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Securities Transaction Taxes: An Overview of Costs, Benefits and Unresolved Questions
G. William Schwert and Paul J. Seguin
Financial Analysts Journal
Vol. 49, No. 5 (Sep. - Oct., 1993), pp. 27-35
Published by: CFA Institute
Stable URL: http://www.jstor.org/stable/4479680
Page Count: 9
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Many major developed countries, including Germany, Japan and the United Kingdom, have some form of tax on securities transactions. The Clinton administration recently considered imposing fees of from 14¢ on transactions in futures contracts. Past budgets have considered fees of from 6¢ to 15¢. Proponents of a securities transaction tax in the U.S. argue that it would tap into a significant source of revenues and would, in addition, act to reduce "excess" volatility in securities markets by discouraging speculative and "noise" trading. Some have argued that it would also increase investors' expected holding periods, hence encourage corporate managers to build for the long term. Opponents argue that any benefits from such a tax would be overwhelmed by its costs. They point out that a tax on transactions would increase the cost of capital, reduce market liquidity and bring down security values. Furthermore, as the tax would change the relative costs of holding and issuing different classes of securities, it might be expected to change capital structures and investment portfolios, too. At its worst, a securities transaction tax could drive trading in some securities to overseas markets not burdened by taxation. The economic and societal distortions resulting from taxation and avoidance would likely be large.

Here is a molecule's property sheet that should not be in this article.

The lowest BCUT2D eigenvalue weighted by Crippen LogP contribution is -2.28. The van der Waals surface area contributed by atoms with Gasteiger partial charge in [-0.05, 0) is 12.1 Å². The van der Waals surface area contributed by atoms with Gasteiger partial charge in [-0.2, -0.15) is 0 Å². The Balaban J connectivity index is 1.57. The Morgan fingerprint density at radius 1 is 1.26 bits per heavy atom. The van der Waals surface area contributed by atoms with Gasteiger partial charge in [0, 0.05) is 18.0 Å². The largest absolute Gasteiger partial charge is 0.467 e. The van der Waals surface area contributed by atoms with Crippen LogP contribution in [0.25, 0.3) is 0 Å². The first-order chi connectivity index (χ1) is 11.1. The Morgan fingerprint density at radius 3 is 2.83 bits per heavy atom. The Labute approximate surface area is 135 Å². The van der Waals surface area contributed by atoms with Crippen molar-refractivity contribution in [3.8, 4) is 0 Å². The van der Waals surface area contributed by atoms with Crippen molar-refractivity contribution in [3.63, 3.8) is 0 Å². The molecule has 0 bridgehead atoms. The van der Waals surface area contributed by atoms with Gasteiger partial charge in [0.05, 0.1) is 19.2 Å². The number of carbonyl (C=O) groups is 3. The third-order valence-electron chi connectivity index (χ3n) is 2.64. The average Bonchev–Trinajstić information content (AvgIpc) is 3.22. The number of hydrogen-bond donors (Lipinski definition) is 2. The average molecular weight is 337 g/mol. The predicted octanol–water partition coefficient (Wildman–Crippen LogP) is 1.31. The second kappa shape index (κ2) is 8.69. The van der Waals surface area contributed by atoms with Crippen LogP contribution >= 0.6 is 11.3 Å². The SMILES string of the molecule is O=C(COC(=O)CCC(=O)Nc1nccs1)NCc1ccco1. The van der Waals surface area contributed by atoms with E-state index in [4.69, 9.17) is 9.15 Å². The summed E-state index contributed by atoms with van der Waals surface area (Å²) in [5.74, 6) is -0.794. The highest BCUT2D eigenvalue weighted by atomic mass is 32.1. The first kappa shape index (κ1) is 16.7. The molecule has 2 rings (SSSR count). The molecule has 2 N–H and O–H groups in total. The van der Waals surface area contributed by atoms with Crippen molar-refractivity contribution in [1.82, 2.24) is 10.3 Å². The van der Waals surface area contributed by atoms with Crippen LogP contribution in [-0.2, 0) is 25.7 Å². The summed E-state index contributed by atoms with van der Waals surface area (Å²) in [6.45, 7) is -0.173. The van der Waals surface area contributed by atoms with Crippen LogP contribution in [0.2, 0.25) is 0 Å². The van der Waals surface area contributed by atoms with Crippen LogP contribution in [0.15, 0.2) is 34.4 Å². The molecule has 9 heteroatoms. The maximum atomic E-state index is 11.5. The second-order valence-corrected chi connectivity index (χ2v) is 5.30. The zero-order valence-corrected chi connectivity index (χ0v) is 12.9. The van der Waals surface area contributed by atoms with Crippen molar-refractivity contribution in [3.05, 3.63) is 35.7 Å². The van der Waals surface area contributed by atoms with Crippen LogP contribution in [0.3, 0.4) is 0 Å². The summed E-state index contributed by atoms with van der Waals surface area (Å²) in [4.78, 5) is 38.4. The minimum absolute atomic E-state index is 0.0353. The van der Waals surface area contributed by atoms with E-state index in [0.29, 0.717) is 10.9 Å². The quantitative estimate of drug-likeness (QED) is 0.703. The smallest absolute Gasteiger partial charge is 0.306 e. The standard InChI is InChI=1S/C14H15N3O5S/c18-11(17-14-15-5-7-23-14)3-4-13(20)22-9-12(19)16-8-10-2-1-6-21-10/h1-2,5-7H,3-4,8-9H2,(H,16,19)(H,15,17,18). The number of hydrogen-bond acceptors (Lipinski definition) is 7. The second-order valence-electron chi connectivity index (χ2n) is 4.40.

Financial Analysts Journal © 1993 CFA Institute